5. Team Emsisoft is proud to announce the official launch of Emsisoft Cloud Console, a web based-platform for centrally monitoring and managing Emsisoft’s endpoint protection products. Using Emsisoft Cloud Console, security administrators can deploy protection, manage device settings, enforce team policies and permissions, run malware scans, monitor protection status, respond to alerts, analyze forensic logs and review security reports. Emsisoft Cloud Console Dashboard – all your devices on one screen “It’s better than being onsite” When we designed the console, our primary focus was to save administrators as much time as possible and set new standards in user experience. Emsisoft Cloud Console doesn’t require extensive training to get started. Administrators will notice that the console is pretty much a perfect mirror of what users can see on their local devices – plus much more. Kiss onsite visits goodbye. Emsisoft Cloud Console mirrors the design of the endpoint protection Time savers: Group policies and team collaboration In addition to making all Emsisoft protection, remediation and analysis features fully accessible via the cloud platform, we also added tools that allow you to collaborate with other admins and define smart hierarchical group policies for settings and permissions that reflect your team departments. Powerful team policies that include all settings Deployment couldn’t be easier If you’ve ever had to endure the installation hassles of old-fashioned antivirus management tools, you’ll love Emsisoft Cloud Console. Deploying new devices is as simple as hitting the download button in the console, which gives you a custom tagged installer that automatically installs and connects the endpoint protection to your console workspace – without any further user interaction required! Use the same custom installer to connect your existing devices to the cloud with just a double-click to start the downloaded file. One-click installation and activation with your own custom installer Save precious bandwidth with the Relay feature One or more of your devices can be configured to act as a relay for all Emsisoft data transfers. Relays cache all update downloads to reduce the total amount of internet traffic. The more Emsisoft protected devices you have in your network, the higher the traffic savings. Channel all Emsisoft data through one of your devices to save bandwidth and traffic Access the console from any device Emsisoft Cloud Console can either be accessed via the web browser from any device – at my.emsisoft.com – or pinned to the home screen of your mobile device as a progressive web app (PWA), with all major operating systems supported. Access via a web browser or via apps for Android and iOS from any device Best of all: It’s free! Emsisoft Cloud Console is part of all Windows endpoint protection license plans, such as Emsisoft Anti-Malware Home, Emsisoft Business Security and Emsisoft Enterprise Security. Open Emsisoft Cloud Console Now How to get started with Emsisoft Cloud Console Please log in at MyEmsisoft to see the new ‘Workspaces’ menu at the ‘Cloud Console’ section on the left. Simply follow the instructions to migrate your personal licenses and devices to a new workspace. Let us know what you think and send us an email via [email protected] We are thankful for your input as it helps us to make this the best central antivirus management console available. The post New Emsisoft Cloud Console for SMBs and MSPs available now appeared first on Emsisoft | Security Blog. View the full article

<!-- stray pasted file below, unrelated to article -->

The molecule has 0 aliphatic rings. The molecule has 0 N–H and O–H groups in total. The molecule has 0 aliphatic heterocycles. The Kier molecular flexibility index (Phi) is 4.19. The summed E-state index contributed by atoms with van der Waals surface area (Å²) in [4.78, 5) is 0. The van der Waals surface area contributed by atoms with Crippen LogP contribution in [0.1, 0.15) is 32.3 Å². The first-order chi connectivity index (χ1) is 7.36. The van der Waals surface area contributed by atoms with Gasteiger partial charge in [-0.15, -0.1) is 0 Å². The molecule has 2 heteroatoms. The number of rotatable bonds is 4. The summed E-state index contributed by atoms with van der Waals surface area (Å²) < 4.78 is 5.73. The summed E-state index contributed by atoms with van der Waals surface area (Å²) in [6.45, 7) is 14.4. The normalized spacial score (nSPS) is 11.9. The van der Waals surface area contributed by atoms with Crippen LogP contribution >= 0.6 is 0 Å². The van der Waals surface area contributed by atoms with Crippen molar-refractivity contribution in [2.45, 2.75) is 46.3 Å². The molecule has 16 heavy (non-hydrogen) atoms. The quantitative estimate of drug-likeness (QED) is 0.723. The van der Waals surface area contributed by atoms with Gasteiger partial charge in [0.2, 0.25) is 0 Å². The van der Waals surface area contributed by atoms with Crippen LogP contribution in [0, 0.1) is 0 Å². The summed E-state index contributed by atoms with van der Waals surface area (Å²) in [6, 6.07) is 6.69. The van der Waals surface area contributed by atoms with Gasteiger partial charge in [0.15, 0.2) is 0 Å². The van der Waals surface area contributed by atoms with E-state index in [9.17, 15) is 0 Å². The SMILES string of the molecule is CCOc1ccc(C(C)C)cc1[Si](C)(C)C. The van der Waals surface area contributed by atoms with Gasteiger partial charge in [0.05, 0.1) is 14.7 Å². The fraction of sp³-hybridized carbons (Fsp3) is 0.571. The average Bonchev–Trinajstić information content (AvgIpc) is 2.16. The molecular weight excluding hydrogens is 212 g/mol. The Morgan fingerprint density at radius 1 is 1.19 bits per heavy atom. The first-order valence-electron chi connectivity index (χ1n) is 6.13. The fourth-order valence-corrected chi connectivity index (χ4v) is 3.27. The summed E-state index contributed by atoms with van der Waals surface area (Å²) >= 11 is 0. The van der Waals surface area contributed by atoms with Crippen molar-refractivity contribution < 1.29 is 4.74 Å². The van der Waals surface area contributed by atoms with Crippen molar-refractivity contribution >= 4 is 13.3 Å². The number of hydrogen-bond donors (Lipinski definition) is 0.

6. In this month’s software update we’ve made some improvements to the main screen of Emsisoft Anti-Malware and added a number of handy tools for your added security. New network lockdown feature This new feature allows you to instantly take your devices offline by clicking the on/off switch. Use it in an emergency situation if you suspect that a malware infection has taken place, or simply block hidden programs from accessing the Internet without your consent (e.g. if you’re on a metered connection). Note that Emsisoft protection updates will still be let through and the connection to Emsisoft Cloud Console will remain intact to allow your admins to investigate the issue. Network lockdown can also be enabled remotely from the Cloud Console, either for single devices or all devices of a particular group. New firewall status display The overview screen now shows your current firewall status, be it the Windows built-in firewall or a third-party product. The status display also allows you to turn your firewall on or off with just a click. New Network Lockdown and Firewall status display Quick access via systray context menu All 2019.8 improvements in a nutshell Emsisoft Anti-Malware New network lockdown feature. New firewall status display. New display of workspace connection on overview screen. Improved traffic relay feature. Improved logs. Several minor tweaks and fixes. MyEmsisoft/Cloud Console New network lockdown feature for single devices and groups of devices. New license re-assign and merge feature to move personal licenses to workspaces. Improved workspaces list dashboard for managed service providers: Search box, expanded device list, reports drill down, etc. Improved single workspace dashboard for admins. Improved login security and additional system hardening. Improved exclusions, now supporting quick import of lists of paths. Improved user interface in many sections. Several minor tweaks and fixes. How to obtain the new version As always, so long as you have auto-updates enabled in the software, you will receive the latest version automatically during your regularly scheduled updates, which are hourly by default. Note to Enterprise users: If you have chosen to receive “Delayed” updates in the Update settings for your clients, they will receive the new software version no earlier than 30 days after the regular “Stable” availability. This gives you time to perform internal compatibility tests before a new version gets rolled out to your clients automatically. Have a great and well-protected day! The post New in 2019.8: One-click network lockdown appeared first on Emsisoft | Security Blog. View the full article